Latinos like Trump because he is a straight-talker who expanded the economy before the COVID-19 recession, said David Casas, a former GOP Georgia state representative and adviser for The Libre Initiative Action in Georgia, a conservative Latino political advocacy group supported in part by billionaire Charles Koch. Libre started in 2011. It’s now in 13 states, and Georgia is one of the newest.
Casas is hoping the shift is based on conservative ideals rather than Trump’s personal appeal, but that is still to be determined.
“We’re not going to know until we start looking at election cycles going forward, and Jan. 5 may be telltale as well,” he said. “Perdue, from 2014, did increase the Latino vote, but only by 1% over a six-year period. So it’s hard to tell whether that’s a trend, or was that carryover from Trump? Is it the Trump factor? Or is it the GOP message?”
Once considered reliable Democratic voters, Latinos could soon be hearing that GOP message from conservative candidates more and more, Bullock said.
“That’s one of the areas where Republicans could make major gains,” he said. “So far, Republicans have relied primarily on the white vote. Well, both in the state but also nationally, the share of votes being cast by whites is declining, and so long term and maybe not even that far in the distance, Republicans are going to have to be able to, if they’re going to retain the majority, pick up some votes from Hispanics.”
Latino voters tend to lean conservative on cultural issues like abortion, Bullock said, and those who fled left-wing dictatorships in central and South America may be receptive to conservative warnings that Democrats want to bring about socialism in the United States.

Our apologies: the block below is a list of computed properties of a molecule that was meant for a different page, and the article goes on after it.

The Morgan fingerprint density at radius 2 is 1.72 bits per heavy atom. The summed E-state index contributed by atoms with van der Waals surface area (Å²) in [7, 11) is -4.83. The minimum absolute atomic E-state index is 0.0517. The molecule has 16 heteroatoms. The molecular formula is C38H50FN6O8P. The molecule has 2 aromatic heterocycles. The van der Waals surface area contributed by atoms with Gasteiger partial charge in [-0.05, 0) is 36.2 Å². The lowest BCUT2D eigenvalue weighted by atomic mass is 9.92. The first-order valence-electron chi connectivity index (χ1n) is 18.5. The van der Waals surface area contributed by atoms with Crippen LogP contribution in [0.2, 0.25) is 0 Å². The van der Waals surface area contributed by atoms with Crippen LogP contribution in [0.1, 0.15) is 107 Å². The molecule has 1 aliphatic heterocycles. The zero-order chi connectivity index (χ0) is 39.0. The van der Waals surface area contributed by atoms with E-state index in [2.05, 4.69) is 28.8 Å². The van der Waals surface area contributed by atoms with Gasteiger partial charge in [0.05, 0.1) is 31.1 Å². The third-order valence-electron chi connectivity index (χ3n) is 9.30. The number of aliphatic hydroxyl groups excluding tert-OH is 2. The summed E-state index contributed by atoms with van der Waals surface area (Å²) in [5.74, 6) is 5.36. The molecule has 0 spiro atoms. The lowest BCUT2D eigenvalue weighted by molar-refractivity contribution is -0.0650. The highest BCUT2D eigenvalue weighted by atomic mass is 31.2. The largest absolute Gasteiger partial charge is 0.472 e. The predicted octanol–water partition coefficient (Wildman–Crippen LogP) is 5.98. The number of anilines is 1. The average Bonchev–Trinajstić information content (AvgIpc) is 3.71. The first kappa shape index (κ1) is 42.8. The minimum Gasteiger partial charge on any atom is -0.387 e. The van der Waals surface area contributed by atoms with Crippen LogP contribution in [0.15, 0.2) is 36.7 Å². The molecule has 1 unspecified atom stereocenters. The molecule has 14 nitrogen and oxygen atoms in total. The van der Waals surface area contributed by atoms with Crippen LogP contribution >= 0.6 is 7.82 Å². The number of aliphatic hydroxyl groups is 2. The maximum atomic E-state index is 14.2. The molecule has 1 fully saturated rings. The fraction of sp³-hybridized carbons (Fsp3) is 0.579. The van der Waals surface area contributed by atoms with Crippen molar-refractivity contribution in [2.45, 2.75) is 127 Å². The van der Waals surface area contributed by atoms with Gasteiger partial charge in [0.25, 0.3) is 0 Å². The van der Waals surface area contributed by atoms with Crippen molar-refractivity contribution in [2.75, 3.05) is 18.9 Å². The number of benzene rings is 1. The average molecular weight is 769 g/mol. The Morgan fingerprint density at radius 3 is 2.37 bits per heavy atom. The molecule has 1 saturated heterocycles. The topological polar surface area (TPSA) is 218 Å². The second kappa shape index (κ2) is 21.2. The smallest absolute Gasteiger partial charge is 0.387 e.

To be sure, Latino voters are not a monolithic group. But the shift toward Republicans in Georgia and other key swing states shows they will be open to a conservative economic message if someone is around to make it.
“The takeaway is you cannot take the community for granted,” Casas said. “Today, the vote may be with you, but tomorrow it may not be. The Democrats were able to experience that in this cycle, and Republicans also will need to wake up to that. Hispanics are the new demographic, the new electorate that is going to be listening to messaging and not just simply giving you a vote depending on whether there’s an R or D after your name. That just doesn’t matter anymore.”
On Monday, as the final day passed for Georgians to register to vote in the U.S. Senate runoff, Ossoff spent the day touring the state with Castro hoping to register young and Latino voters.
Castro went on the attack at a stop in Lilburn, repeating charges familiar to viewers of Ossoff and Warnock’s campaigns ads – that Loeffler and Perdue profited selling stocks on advance knowledge of the coronavirus and that they are out of touch with working class Georgians.
“In the greatest moment of need of the people of Georgia, when people of Georgia were falling ill to the coronavirus, when people were being evicted, when people were losing their jobs, instead of thinking about the people that they were supposed to be serving, they were thinking about themselves, they were serving themselves,” Castro said.
Ossoff reminisced about his mother, who immigrated to the U.S. from Australia and criticized Perdue for his support of the Trump administration’s immigration policies.
“Right now, we are represented by a man who believes that using federal dollars to rip babies from their mothers at the border is a good use of taxpayer dollars, but opposes basic economic relief for ordinary working people,” he said. “That’s not right. That’s not who we are as a people.”